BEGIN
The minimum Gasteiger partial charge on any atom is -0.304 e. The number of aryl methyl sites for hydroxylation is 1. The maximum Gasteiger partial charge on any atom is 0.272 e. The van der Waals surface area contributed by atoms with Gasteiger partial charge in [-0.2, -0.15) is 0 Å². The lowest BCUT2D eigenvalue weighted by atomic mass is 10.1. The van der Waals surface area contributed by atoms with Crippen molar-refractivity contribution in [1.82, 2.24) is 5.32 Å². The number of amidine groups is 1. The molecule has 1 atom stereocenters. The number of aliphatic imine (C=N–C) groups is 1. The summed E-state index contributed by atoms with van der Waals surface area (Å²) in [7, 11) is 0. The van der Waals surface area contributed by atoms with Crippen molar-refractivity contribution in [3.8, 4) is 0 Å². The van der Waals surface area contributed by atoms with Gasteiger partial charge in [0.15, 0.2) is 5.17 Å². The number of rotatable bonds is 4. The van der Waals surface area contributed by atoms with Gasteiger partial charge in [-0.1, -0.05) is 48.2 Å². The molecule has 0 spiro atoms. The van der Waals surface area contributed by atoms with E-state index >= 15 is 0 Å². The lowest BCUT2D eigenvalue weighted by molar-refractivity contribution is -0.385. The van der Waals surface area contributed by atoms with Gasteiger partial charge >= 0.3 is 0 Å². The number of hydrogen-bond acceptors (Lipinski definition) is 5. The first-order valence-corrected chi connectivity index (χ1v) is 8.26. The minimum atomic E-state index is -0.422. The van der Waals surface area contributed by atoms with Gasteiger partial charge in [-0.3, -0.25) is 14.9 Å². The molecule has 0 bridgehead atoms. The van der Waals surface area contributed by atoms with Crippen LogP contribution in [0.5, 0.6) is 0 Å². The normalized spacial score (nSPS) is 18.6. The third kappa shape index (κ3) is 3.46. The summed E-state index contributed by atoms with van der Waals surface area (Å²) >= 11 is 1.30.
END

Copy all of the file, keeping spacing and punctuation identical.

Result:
The minimum Gasteiger partial charge on any atom is -0.304 e. The number of aryl methyl sites for hydroxylation is 1. The maximum Gasteiger partial charge on any atom is 0.272 e. The van der Waals surface area contributed by atoms with Gasteiger partial charge in [-0.2, -0.15) is 0 Å². The lowest BCUT2D eigenvalue weighted by atomic mass is 10.1. The van der Waals surface area contributed by atoms with Crippen molar-refractivity contribution in [1.82, 2.24) is 5.32 Å². The number of amidine groups is 1. The molecule has 1 atom stereocenters. The number of aliphatic imine (C=N–C) groups is 1. The summed E-state index contributed by atoms with van der Waals surface area (Å²) in [7, 11) is 0. The van der Waals surface area contributed by atoms with Crippen molar-refractivity contribution in [3.8, 4) is 0 Å². The van der Waals surface area contributed by atoms with Gasteiger partial charge in [0.15, 0.2) is 5.17 Å². The number of rotatable bonds is 4. The van der Waals surface area contributed by atoms with Gasteiger partial charge in [-0.1, -0.05) is 48.2 Å². The molecule has 0 spiro atoms. The van der Waals surface area contributed by atoms with E-state index >= 15 is 0 Å². The lowest BCUT2D eigenvalue weighted by molar-refractivity contribution is -0.385. The van der Waals surface area contributed by atoms with Gasteiger partial charge >= 0.3 is 0 Å². The number of hydrogen-bond acceptors (Lipinski definition) is 5. The first-order valence-corrected chi connectivity index (χ1v) is 8.26. The minimum atomic E-state index is -0.422. The van der Waals surface area contributed by atoms with Gasteiger partial charge in [-0.3, -0.25) is 14.9 Å². The molecule has 0 bridgehead atoms. The van der Waals surface area contributed by atoms with Crippen LogP contribution in [0.5, 0.6) is 0 Å². The normalized spacial score (nSPS) is 18.6. The third kappa shape index (κ3) is 3.46. The summed E-state index contributed by atoms with van der Waals surface area (Å²) >= 11 is 1.30.